Your body uses the beta-catotene from your diet and converts it into vitamin A, a powerful antioxidant. You should make sure your getting plenty of beta-carotene on your plant-based diet.
Tip: switch out baked potatoes for sweet potatoes and try to have a carrot juice with breakfast (maybe instead of coffee or tea which can block iron absorption).
Phytates in plants bind up the iron (and other minerals) and make it less available for your body to absorb. You can break down the phytates by soaking, sprouting and fermenting foods. The fermentation process can break down phytates by up to 90%. This will increase the amount of iron that your body can then absorb.
Try swapping your regular bread for sourdough, which is made with fermented dough. It means that more nutrients will be available for your body to absorb (and many people prefer the taste too!)
Believe it or not, when foods are prepared in cast iron pans, they will increase the iron content of the food that you cook in them.
In particular, acidic foods, like tomato-based pasta sauces or soups, increase the amount of iron that is released into your food.
This might not come as welcome news, but tannin rich foods, like coffee, tea & red wine, have been shown to significantly reduce your absorption of iron.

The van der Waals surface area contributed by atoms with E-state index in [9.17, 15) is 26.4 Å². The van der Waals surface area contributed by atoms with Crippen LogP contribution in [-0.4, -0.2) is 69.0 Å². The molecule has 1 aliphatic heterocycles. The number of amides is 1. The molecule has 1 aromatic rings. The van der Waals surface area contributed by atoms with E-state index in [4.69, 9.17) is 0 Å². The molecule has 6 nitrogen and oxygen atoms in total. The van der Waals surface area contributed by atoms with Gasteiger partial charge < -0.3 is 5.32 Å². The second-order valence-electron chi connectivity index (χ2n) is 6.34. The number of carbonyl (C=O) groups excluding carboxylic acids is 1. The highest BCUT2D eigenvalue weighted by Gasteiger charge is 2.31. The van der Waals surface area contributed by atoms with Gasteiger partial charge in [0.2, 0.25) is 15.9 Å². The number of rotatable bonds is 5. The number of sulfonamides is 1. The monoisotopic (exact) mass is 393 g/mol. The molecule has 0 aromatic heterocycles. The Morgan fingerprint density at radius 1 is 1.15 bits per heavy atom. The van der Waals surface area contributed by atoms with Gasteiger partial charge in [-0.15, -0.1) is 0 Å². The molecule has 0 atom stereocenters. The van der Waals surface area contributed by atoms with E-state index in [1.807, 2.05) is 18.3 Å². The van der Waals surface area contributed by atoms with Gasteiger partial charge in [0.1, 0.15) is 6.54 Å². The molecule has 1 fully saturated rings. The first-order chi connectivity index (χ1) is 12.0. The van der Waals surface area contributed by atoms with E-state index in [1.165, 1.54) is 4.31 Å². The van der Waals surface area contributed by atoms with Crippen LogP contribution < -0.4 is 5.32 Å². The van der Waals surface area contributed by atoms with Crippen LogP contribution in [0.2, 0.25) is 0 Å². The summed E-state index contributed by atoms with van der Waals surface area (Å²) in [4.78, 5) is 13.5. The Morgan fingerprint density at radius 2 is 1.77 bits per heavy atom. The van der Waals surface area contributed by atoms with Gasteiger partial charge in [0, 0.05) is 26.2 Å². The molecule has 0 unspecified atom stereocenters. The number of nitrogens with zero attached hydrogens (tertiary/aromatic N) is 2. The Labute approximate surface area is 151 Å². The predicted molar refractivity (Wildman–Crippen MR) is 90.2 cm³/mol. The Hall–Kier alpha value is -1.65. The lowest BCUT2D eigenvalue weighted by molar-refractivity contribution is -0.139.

When eating an iron rich meal, like spinach at breakfast, try to wait to have a coffee or tea until after the meal. Try to leave a gap of at least 45 minutes. Try having a carrot & lemon juice instead (the beta-carotene and vitamin C will actually increase iron absorption).
If you can’t face eating without tea, coffee or wine – then try to have a good source of vitamin C at the same time as this will compensate to some degree for the lack of absorption caused by those tannins.
Iron and other minerals, like calcium, are absorbed into your body through the same places – known as absorption sites.
Good plant-based food will naturally contain a number of different minerals.
However, if you are taking any mineral supplements for any reason, try to have these away from your iron-rich meal.
Example: If you are taking a calcium supplement, don’t have it at the same time as you eat a good source of iron – otherwise the minerals will compete with each other, and you will decrease absorption.
Interaction of vitamin C and iron: https://www.ncbi.nlm.nih.gov/pubmed/6940487
Is there a physiological role of vitamin C in iron absorption: https://www.ncbi.nlm.nih.gov/pubmed/3304065
How important is dietary iron bioavailability? https://academic.oup.com/ajcn/article/73/1/3/4729609
Effect of physical exercise and vitamin C on absorption of ferric sodium citrate. https://www.ncbi.nlm.nih.gov/pubmed/8970140
Vitamin C and iron are partners in crime in iron deficiency anaemia its potential role in the elderly https://www.ncbi.nlm.nih.gov/pmc/articles/PMC4931859
Iron absorption from bread in humans: https://www.ncbi.nlm.nih.gov/pubmed/1311753
Prolonged Fermentation of Whole Wheat Sourdough Reduces Phytate Level and Increases Soluble Magnesium: https://pubs.acs.org/doi/abs/10.1021/jf001255z?src=recsys&journalCode=jafcau
The effect of tea on iron absorption.https://www.ncbi.nlm.nih.gov/pubmed/1168162